How to Take Care of a Classic Car so It Lasts

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Owning and caring for a classic car isn’t the same as caring for a new one. Classic cars need a lot more time and attention to keep them looking and performing well. Because of the age and condition of the parts, they need a lot of love to preserve their appeal. If you’re a new classic car owner, accepting the amount of care they require is the biggest hurdle you’ll face. Here are a few tips on how to take care of a classic car, so you can enjoy it for years to come.

Keep it Covered

During the winter months, especially in the north, it’s a good idea to hibernate your car. Keep it in a garage away from the weather. Wet, salt-covered roads are a gigantic no-no. The salt will eat away at the metal on the car and start rusting it. Keep it covered when you transport it to and from shows or where you store it, as well. If you can, use an enclosed trailer shipping company when you move it long distances, so flying debris can’t take a chunk out of the paint job.

Keep it Clean

Even if your car never sees snowy roads and temperatures below 50 degrees, it’s a good idea to wash it regularly. Don’t take it to an automatic car wash, though, as the brushes and high-pressure power washer they use will damage the car’s paint and finish. Use a soft cloth, mild soap with no abrasives in it, and the garden hose to wash your car. After it’s all shiny and clean, put a layer of wax on it to protect the paint and make it pop.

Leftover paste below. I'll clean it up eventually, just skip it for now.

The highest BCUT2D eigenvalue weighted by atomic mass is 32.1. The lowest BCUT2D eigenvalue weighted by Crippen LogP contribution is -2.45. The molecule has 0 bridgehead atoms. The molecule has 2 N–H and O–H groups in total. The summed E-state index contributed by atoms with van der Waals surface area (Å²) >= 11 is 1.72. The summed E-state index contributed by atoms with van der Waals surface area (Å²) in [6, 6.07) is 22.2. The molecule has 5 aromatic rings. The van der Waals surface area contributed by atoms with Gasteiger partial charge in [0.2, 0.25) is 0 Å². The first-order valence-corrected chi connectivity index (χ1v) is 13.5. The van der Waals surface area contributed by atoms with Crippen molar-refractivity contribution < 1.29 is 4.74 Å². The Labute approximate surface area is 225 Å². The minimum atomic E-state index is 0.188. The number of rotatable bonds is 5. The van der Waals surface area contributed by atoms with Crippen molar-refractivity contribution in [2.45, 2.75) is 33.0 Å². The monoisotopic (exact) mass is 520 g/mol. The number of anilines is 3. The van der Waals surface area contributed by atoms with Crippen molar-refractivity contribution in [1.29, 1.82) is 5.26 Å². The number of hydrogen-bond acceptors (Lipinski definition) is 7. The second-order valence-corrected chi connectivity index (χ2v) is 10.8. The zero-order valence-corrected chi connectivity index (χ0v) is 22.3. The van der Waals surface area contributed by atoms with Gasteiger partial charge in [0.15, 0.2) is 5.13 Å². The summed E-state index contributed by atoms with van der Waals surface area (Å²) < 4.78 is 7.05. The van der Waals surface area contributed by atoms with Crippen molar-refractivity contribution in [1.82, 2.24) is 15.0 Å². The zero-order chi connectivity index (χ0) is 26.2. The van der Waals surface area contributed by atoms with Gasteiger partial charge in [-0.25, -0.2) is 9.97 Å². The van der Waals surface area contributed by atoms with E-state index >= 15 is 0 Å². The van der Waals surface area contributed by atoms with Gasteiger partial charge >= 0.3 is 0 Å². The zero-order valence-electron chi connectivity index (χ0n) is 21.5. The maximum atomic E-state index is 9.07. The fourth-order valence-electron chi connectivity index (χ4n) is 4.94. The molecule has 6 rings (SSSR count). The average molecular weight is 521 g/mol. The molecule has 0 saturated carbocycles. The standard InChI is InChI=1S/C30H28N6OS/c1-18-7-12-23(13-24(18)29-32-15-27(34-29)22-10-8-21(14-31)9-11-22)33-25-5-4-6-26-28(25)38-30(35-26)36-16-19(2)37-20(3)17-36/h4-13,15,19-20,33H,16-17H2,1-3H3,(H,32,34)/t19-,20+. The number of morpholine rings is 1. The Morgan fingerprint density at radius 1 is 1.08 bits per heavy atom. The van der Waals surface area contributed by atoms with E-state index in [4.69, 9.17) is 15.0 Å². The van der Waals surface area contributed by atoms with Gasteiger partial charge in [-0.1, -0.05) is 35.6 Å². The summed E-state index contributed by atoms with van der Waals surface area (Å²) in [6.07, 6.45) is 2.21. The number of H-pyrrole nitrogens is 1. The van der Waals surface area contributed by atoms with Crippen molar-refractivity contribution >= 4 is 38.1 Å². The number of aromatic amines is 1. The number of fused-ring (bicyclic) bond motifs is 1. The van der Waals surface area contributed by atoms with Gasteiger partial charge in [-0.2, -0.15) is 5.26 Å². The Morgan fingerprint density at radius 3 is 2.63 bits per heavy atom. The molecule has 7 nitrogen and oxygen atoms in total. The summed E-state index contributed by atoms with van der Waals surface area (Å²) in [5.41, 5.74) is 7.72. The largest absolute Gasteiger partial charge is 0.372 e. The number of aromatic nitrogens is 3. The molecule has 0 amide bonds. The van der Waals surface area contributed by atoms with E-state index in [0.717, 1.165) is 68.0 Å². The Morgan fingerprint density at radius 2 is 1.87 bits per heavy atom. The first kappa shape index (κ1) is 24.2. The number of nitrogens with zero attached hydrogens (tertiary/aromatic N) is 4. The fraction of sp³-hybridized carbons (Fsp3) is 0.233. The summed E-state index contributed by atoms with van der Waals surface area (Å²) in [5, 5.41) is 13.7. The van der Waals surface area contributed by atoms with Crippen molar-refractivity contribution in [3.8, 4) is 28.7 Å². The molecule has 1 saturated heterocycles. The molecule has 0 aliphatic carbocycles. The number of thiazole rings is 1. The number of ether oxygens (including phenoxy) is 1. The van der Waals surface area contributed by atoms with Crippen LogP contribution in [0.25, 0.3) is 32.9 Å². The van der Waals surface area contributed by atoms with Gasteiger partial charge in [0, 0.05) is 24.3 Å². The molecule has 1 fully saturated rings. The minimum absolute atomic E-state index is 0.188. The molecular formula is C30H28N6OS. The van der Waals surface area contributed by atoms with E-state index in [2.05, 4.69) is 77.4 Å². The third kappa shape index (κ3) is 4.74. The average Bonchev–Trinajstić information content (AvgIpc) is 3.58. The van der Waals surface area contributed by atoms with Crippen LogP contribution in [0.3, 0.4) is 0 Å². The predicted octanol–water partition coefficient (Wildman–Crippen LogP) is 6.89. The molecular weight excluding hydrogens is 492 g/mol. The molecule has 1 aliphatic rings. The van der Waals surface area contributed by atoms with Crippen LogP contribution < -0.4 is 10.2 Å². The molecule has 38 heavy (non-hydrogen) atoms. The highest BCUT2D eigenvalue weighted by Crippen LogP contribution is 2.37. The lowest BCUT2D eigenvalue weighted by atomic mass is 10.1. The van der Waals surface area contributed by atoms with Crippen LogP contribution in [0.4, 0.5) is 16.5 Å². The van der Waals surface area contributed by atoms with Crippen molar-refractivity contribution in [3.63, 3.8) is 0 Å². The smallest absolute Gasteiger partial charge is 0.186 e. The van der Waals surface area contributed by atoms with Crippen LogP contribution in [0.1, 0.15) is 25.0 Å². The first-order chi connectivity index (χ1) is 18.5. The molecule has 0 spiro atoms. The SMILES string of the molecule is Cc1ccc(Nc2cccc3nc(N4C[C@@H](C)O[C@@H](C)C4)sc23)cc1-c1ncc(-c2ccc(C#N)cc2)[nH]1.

Drive it

Even classic cars aren’t meant to sit in the garage all the time; they’re meant for you to drive and enjoy. Drive the car to keep it in good condition, and you can also find out if there are mechanical issues you need to fix. While the car is in storage, it’s a good idea to start the engine every other week, if not every week. Doing this will get the fluids and parts moving for a bit and keep them lubricated. You should also roll the car forward while it’s in storage, so flat spots don’t develop on the tires.

Never Customize the Car

If you ever plan to sell the car, don’t customize it in any way. The resale value of classic cars depends on how close to stock they are. This isn’t limited to just the look of the car, either. All engine components, mechanical parts, wheels, grills, and anything else that came with the original car needs to be on it. Collectors aren’t interested in slick wheels, aggressive stances, or aftermarket parts; they only want original classic cars.

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